Former Albury girl Victoria McKenzie-McHarg was today listed as the one of the state’s 100 Most Influential, Inspiring and Creative People in a special edition of the Age Melbourne Magazine.
Victoria was selected in the 20 to 30 years age bracket for her work as a Safe Climate Campaigner with Environment Victoria, the state’s leading non-government, not-for-profit organisation based in Carlton.
Victoria grew up in Albury and attended St Patricks Primary School then Xavier High school, where she was school captain and dux of the school in Year 12 in 2000. At 18 years of age she then packed her bags for Melbourne to study at Swinburne University where she graduated with a Bachelor of Arts degree majoring in politics and communications.
Victoria was nominated for the Top 100 for her role in leading Environment Victoria’s legal challenge against the EPA’s approval of a proposed new coal-fired power station at Morwell in the Latrobe Valley. Victoria said “This is one of the most significant environment cases ever brought in Victoria. If we win it’s difficult to see how any new coal-fired power stations could be built in Victoria again.”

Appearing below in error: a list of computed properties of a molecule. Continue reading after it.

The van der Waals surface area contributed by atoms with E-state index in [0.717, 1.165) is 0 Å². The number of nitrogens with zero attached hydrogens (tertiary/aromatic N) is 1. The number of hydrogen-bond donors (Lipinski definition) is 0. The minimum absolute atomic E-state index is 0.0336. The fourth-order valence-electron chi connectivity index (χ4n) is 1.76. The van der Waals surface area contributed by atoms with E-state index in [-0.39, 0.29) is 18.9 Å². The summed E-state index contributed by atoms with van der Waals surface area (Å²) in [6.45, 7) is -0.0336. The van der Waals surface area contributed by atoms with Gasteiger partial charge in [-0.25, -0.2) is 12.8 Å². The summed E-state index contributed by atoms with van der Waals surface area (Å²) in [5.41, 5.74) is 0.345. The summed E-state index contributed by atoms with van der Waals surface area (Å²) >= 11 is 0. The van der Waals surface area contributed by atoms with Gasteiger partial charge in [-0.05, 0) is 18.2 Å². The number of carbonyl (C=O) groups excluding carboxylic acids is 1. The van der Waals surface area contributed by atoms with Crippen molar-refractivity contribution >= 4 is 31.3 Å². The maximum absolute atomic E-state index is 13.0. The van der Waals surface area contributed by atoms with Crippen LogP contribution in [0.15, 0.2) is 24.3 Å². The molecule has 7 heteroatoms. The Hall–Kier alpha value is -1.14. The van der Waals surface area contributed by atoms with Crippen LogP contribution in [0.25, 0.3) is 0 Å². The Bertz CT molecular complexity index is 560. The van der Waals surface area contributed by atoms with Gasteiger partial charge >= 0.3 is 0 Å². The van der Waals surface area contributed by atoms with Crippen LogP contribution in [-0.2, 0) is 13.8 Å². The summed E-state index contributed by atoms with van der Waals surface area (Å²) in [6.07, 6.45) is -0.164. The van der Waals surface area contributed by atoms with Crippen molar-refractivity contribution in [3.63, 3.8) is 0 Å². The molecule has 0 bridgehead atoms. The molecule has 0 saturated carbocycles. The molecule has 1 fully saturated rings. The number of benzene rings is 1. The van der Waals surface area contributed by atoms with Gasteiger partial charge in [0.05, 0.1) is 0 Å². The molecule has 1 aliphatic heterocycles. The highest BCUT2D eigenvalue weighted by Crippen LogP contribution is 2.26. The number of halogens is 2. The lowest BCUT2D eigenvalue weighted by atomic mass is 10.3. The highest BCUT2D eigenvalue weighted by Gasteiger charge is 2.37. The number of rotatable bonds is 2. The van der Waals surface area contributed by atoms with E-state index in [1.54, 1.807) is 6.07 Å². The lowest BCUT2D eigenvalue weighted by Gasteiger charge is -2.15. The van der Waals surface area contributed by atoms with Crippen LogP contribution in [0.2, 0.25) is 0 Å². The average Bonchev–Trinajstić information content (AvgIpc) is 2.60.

Victoria’s environmental conscience was developed during her family holidays spent swimming the deep waters of the Murray River and splashing about its banks upstream in Walwa. This Christmas, as always, Victoria will visit her parents who still live in Albury.
Victoria said her desire to make a difference came about during travels overseas. “The thing that made me passionate about climate change was when I was in the UK working for a small international development organisation – a bit like a mini Oxfam – when I started to realise the impact of climate change on African rural communities and also here in Australia. So I needed to get serious. I felt I had a moral responsibility to do something about climate change because I had the skills to do something about it.”
Upon her return to Australia in 2007 Victoria successfully applied for the position she still holds at Environment Victoria.
“About five hours after I started here [former prime minister] Kevin Rudd signed the Kyoto Protocol. That was a pretty good first day in the office.”
Now 28, Victoria has had many more good days since, organising the 40,000 people strong Walk Against Warming rallies, and leading grassroots campaigns with community groups, including the Wodonga Albury Towards Climate Health (WATCH) group to “lobby governments to take the action we need.” Victoria added, “Regional communities are on the front line of climate change. They’ll be among the first and worst affected, but they also have a lot of power to influence our leaders to take action.”
For interviews contact:
Victoria McKenzie-McHarg on 0428 480 409
Ian Kenins on 0417 561 563